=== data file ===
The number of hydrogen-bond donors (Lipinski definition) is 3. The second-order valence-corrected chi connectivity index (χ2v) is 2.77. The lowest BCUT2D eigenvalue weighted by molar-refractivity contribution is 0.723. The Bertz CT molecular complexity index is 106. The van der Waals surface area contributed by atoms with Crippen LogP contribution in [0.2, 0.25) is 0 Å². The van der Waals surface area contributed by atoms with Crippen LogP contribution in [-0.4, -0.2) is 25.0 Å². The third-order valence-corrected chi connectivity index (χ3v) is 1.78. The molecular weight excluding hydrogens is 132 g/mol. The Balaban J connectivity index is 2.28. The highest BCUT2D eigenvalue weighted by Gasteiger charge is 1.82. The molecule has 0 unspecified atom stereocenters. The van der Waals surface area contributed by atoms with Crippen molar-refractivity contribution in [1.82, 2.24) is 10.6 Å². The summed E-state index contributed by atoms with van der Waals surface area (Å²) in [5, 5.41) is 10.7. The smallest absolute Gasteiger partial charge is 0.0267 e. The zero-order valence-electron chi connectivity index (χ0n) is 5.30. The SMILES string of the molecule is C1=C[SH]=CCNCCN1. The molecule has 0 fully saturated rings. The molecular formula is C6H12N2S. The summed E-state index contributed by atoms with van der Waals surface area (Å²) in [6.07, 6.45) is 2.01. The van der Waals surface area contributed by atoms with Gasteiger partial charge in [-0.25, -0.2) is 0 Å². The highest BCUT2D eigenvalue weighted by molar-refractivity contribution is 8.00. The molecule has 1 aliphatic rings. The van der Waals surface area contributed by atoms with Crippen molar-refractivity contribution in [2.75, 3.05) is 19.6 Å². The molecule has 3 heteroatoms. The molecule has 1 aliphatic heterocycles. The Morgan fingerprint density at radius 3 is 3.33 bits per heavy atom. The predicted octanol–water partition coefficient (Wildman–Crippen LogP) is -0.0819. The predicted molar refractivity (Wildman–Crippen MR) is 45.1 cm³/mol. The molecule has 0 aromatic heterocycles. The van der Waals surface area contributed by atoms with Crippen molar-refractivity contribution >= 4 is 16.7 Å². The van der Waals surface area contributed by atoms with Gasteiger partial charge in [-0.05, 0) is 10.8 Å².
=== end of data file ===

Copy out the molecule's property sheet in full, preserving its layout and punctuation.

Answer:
The number of hydrogen-bond donors (Lipinski definition) is 3. The second-order valence-corrected chi connectivity index (χ2v) is 2.77. The lowest BCUT2D eigenvalue weighted by molar-refractivity contribution is 0.723. The Bertz CT molecular complexity index is 106. The van der Waals surface area contributed by atoms with Crippen LogP contribution in [0.2, 0.25) is 0 Å². The van der Waals surface area contributed by atoms with Crippen LogP contribution in [-0.4, -0.2) is 25.0 Å². The third-order valence-corrected chi connectivity index (χ3v) is 1.78. The molecular weight excluding hydrogens is 132 g/mol. The Balaban J connectivity index is 2.28. The highest BCUT2D eigenvalue weighted by Gasteiger charge is 1.82. The molecule has 0 unspecified atom stereocenters. The van der Waals surface area contributed by atoms with Crippen molar-refractivity contribution in [1.82, 2.24) is 10.6 Å². The summed E-state index contributed by atoms with van der Waals surface area (Å²) in [5, 5.41) is 10.7. The smallest absolute Gasteiger partial charge is 0.0267 e. The zero-order valence-electron chi connectivity index (χ0n) is 5.30. The SMILES string of the molecule is C1=C[SH]=CCNCCN1. The molecule has 0 fully saturated rings. The molecular formula is C6H12N2S. The summed E-state index contributed by atoms with van der Waals surface area (Å²) in [6.07, 6.45) is 2.01. The van der Waals surface area contributed by atoms with Gasteiger partial charge in [-0.25, -0.2) is 0 Å². The highest BCUT2D eigenvalue weighted by molar-refractivity contribution is 8.00. The molecule has 1 aliphatic rings. The van der Waals surface area contributed by atoms with Crippen molar-refractivity contribution in [2.75, 3.05) is 19.6 Å². The molecule has 3 heteroatoms. The molecule has 1 aliphatic heterocycles. The Morgan fingerprint density at radius 3 is 3.33 bits per heavy atom. The predicted octanol–water partition coefficient (Wildman–Crippen LogP) is -0.0819. The predicted molar refractivity (Wildman–Crippen MR) is 45.1 cm³/mol. The molecule has 0 aromatic heterocycles. The van der Waals surface area contributed by atoms with Crippen molar-refractivity contribution >= 4 is 16.7 Å². The van der Waals surface area contributed by atoms with Gasteiger partial charge in [-0.05, 0) is 10.8 Å².